There have been times over the past month, at moments of weakness, when I have felt sorry for Chelsea boss Jose Mourinho.
Such has been the daily scrutiny in the national press and TV, it would be easy for the casual viewer to think the enigmatic Portuguese had adopted Beleaguered or Underfire as a new first name.
In terms of reaping what you sow, it was understandable that anyone cocky enough to label themselves special was never going to get a huge sympathy vote when events took a pear-shaped turn.
Once it only took a snide comment here or a slight whimsy there to have a doe-eyed media pack in fits of over-exaggerated hysterics.
But then the results went wrong and, sensing vulnerability, the loyal court subjects rebelled.
A turn so dramatic, Cruyff would have been proud.
You certainly find out who your friends are at times like this.
And for this reason, I couldn’t help but feel a bit of sympathy as Chelsea’s dismal run continued.
That was until I interviewed Simon Daws last week. I’m sure the Holwell Sports boss wishes he could swap places.
Things looked genuinely rosy for Holwell in mid-September.
They had signed a former Premier League star and banished their customary slow start to the season.
In the league Sports were handily placed in fifth and bouncing along on another giantkilling FA Cup run.
But the magic of the cup also carried nasty spells.
Two replays on heavy pitches took their toll on a smallish squad and the injuries began to mount.
Before you could say physio, more than half the first team squad were sidelined by injury.
Results inevitably suffered, and still the injuries mounted, seemingly a couple every game.
By the end of October your fourth goalkeeper of the season is crocked, you have lost nine of the last 10 games and slipped to second-bottom.
And then in one fell swoop five players leave, three of them lured away, with dark irony, by a higher league team whose downfall Daws had plotted in the accursed cup.
At this level of the non-league pyramid there is no transfer window to save you from potential suitors.
And at Holwell, in line with their long-standing policy of not paying appearance fees, no budget to fetch replacements.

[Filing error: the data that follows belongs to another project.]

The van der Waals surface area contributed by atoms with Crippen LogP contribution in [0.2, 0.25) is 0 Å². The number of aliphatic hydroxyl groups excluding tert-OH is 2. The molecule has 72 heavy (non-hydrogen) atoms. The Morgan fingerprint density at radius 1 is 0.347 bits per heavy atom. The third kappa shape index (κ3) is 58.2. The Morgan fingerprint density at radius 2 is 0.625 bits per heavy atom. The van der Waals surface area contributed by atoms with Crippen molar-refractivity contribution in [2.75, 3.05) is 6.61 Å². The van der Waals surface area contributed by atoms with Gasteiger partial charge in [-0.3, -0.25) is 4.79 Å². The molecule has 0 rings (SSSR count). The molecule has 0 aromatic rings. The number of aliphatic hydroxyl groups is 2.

In step six, your recruitment is only as good as your own reputation and powers of persuasion.
So on the back of all this, Daws would perhaps have welcomed a call from the local sports editor as much as a burglary.
As a player, he served under Martin O’Neill at Grantham Town, and as a manager he has adopted O’Neill’s man-management to get the best out of his players, emphasising the importance of team spirt and, above all, effort.
Often this psychology has helped dig out unlikely results and long winning runs, occasionally lifting a team above the sum of its parts.
These efforts have often been made without much support, and even gratitude, from previous regimes.
Daws could therefore have been excused for lashing out, and blaming the world and his wife for the latest misfortunes foisted upon him.
That he did no such thing was to his enormous credit.
In fact he did the opposite, wishing his departing players well.
While disappointed with the hand currently dealt him, as a coach he was proud to see his players progress.
It was a simple, dignified response which many professional managers would do well to observe and imitate.
Like Mourinho with Chelsea, Daws is genuinely proud to manage Holwell.
At times, perhaps, only pride has persuaded him to carry on.
So we shouldn’t feel sorry for Mourinho or indeed any Premier League manager.
And save your sympathy for Daws and Holwell. Instead let’s show our support.